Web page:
Downsizing on the up and up as over-55s hit the road

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Grey nomads and downsizing
Selling the family home can give retirees the means to travel

For grey nomads and wannabe grey nomads, hitting the open road long-term means making some tough decisions. Foremost of these is often ‘what do we do about house?’

Many baby boomers have done very well out of the housing market and the idea of selling the family home to release equity and perhaps buy a more comfortable rig and a few more ‘toys’ can be tempting.

Nonetheless, it is a huge step to sell a property in which the family was brought up and which contains so many memories. And, of course, having a plan about what happens next is critical.

A new report from the Australian Housing and Urban Research Institute has revealed that more than half of Australians over the age of 55 are open to downsizing. Based on a survey of 2,400 households, the study ‘Effective downsizing options for older Australians’, the main barrier to moving to a smaller home is a lack of housing that matches their needs and preferences.

And while the general rationale for downsizing is that larger family homes are being ‘underutilised’, the survey shows that most older Australians consider ‘spare’ bedrooms necessary for use as permanent guest rooms (58%), studies (50%), or dedicated rooms for children or grandkids (31%).

However, two-thirds of downsizers surveyed did move to a dwelling with fewer bedrooms. Three bedrooms was the preferred dwelling size for older Australians. Downsizing the garden was essential for most.

Downsizers appear mobile.

While many downsized within their original neighbourhood, 42% moved to a neighbourhood completely new to them. Some grey nomads, of course, sell up the family home and then traverse the country keeping half an eye out for that dream location in which to establish a new, perhaps more affordable, home base.

After seven years on the road, grey nomads Colin Pender and Jan Knight – who were originally from Sydney’s Sutherland Shire – were ready to find a new place to call home.

“Getting older we feel the cold more so made the decision to move to a warmer climate,” said Colin. “We had a list of boxes to tick … water views, acreage rather than a 400sqm block, and we wanted town water, power, a hospital nearby, and a choice of supermarkets and a shopping centre.”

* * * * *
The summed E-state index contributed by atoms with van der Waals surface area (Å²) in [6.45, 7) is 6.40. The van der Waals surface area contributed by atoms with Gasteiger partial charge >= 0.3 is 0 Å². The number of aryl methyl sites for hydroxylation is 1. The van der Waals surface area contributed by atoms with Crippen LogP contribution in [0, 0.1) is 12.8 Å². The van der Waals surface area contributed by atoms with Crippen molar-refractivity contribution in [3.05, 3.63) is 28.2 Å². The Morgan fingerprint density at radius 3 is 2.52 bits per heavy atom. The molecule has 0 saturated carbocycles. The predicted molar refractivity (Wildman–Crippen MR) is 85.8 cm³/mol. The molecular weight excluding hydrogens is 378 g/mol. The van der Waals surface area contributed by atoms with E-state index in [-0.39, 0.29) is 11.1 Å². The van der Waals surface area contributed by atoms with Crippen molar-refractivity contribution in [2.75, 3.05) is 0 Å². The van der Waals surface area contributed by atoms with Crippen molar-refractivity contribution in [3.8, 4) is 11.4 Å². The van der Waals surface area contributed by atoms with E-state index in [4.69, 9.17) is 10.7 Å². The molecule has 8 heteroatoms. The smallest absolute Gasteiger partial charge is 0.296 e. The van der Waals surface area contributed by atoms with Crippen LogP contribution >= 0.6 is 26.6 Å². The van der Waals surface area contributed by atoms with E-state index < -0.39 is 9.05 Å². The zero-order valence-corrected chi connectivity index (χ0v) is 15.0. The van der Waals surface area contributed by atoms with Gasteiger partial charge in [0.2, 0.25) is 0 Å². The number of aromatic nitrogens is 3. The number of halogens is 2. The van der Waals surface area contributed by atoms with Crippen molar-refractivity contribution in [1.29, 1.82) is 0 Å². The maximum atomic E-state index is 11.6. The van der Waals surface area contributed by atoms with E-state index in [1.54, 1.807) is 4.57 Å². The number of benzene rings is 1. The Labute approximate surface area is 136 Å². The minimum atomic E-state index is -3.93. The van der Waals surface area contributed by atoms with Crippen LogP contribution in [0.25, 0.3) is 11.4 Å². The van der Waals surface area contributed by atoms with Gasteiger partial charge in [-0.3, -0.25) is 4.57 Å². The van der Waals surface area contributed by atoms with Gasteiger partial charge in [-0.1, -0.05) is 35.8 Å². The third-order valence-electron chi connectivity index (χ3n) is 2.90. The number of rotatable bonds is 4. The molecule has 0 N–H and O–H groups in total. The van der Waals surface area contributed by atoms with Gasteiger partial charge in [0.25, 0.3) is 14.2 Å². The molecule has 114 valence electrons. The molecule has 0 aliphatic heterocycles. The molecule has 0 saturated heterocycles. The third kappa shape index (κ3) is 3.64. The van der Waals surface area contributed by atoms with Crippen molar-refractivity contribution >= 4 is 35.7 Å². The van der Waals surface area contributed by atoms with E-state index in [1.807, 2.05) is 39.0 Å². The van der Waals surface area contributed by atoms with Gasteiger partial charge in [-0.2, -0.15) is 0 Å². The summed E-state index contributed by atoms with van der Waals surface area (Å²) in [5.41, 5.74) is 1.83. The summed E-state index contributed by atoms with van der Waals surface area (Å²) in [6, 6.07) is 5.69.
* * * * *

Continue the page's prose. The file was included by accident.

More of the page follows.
With all these things in mind, the pair started looking at Ayr in Queensland and worked their way down to the town of 1770, checking out many out of the way places. “Bowen came up and ticked every box and a big plus was, they don’t have traffic lights,” said Colin.

Colin and Jan are now happy in their new home and take regular trips away in their van.

  • Did you downsize to travel? Are you looking for a new home base while you’re on the road? Comment below.

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4 Responses to Downsizing on the up and up as over-55s hit the road

  1. Major obstacles to downsizing are; Realized gain on family home causes Govt (ATO) to deem the monies immediately and any Pension goes out the window. Unable to keep a nest egg intact to purchase another home. Never again being able to re-enter the housing market due to escalating costs. Moving away from friends, social groups and family hard to handle for most oldies. All the stamp duty, agent commissions and other add-ons make it a very expensive exercise.

    • All relevant points there Possum.

  2. I agree with Possum, however; with our home we have 240 sq mtrs of lawn, and a 7 x 3 mtr pool, and every time we go away we need to find someone to maintain both. Tried house sitters but ended up with heaps of damage to furniture and fittings, and yes I was insured and claimed. So we will not be doing that again. So we have to pay for lawn and pool maintenance, which has to come from our savings and or pension. So we have Sold, bought a smaller block and have just signed up with the builder. You are allowed to park you home $ for 12 months without affecting you pension to much. It has deeming applied; I believe. So providing the new build is approx the same value as you received from the sale of you home, your pension is not affected to much. We will end up with a lock and leave in the same suburb we are in now; and are now free to travel. we are excited.

  3. We sold the family home (Canberra) in March 2014 and have been out there “living the life” as Grey Nomads for 6 years come Easter 2020.
    Furniture is stored at no cost have a base camp ( family) that provides a dog, a garden and the ‘shed”.
    We house/farm sit 50/60% of our time while traversing this great country we call home.
    We have had it all health issues, major mechanical issues and recently extreme weather.
    As we wind down 6/7 years full time on the road with no permanent address we are thankful to have completed the journey, have had wonderful times meeting people and seeing some beautiful country.
    We have recently purchased our retirement home in Hervey Bay an area we visited many times over the past 6 years.
    Remember it will be a monumental decision but as we have found out you don’t know what is around the corner particularly with “health”.

    JohnR

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